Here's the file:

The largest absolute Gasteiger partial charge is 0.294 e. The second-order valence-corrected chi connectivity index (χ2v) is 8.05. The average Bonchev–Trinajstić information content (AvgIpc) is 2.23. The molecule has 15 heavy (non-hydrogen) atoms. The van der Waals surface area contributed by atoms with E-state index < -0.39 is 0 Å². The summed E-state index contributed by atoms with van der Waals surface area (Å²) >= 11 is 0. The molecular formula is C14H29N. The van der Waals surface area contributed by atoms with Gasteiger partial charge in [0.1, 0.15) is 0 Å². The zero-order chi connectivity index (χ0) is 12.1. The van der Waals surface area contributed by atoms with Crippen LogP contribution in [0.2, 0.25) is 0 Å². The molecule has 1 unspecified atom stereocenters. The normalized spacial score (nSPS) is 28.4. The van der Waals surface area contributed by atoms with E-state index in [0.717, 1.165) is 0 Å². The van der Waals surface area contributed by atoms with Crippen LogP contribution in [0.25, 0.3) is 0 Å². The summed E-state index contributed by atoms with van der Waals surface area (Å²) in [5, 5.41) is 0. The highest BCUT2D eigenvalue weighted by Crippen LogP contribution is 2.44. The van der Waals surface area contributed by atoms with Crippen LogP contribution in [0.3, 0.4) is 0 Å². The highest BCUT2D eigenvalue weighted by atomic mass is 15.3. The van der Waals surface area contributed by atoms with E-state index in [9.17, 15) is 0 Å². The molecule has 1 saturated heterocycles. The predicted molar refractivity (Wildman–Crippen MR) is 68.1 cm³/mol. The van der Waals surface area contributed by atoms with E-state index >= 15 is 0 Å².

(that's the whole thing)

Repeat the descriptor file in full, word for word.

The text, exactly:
The largest absolute Gasteiger partial charge is 0.294 e. The second-order valence-corrected chi connectivity index (χ2v) is 8.05. The average Bonchev–Trinajstić information content (AvgIpc) is 2.23. The molecule has 15 heavy (non-hydrogen) atoms. The van der Waals surface area contributed by atoms with E-state index < -0.39 is 0 Å². The summed E-state index contributed by atoms with van der Waals surface area (Å²) >= 11 is 0. The molecular formula is C14H29N. The van der Waals surface area contributed by atoms with Gasteiger partial charge in [0.1, 0.15) is 0 Å². The zero-order chi connectivity index (χ0) is 12.1. The van der Waals surface area contributed by atoms with Crippen LogP contribution in [0.2, 0.25) is 0 Å². The molecule has 1 unspecified atom stereocenters. The normalized spacial score (nSPS) is 28.4. The van der Waals surface area contributed by atoms with E-state index in [0.717, 1.165) is 0 Å². The van der Waals surface area contributed by atoms with Crippen LogP contribution in [0.25, 0.3) is 0 Å². The summed E-state index contributed by atoms with van der Waals surface area (Å²) in [5, 5.41) is 0. The highest BCUT2D eigenvalue weighted by Crippen LogP contribution is 2.44. The van der Waals surface area contributed by atoms with Crippen LogP contribution in [0.3, 0.4) is 0 Å². The highest BCUT2D eigenvalue weighted by atomic mass is 15.3. The van der Waals surface area contributed by atoms with E-state index in [9.17, 15) is 0 Å². The molecule has 1 saturated heterocycles. The predicted molar refractivity (Wildman–Crippen MR) is 68.1 cm³/mol. The van der Waals surface area contributed by atoms with E-state index >= 15 is 0 Å².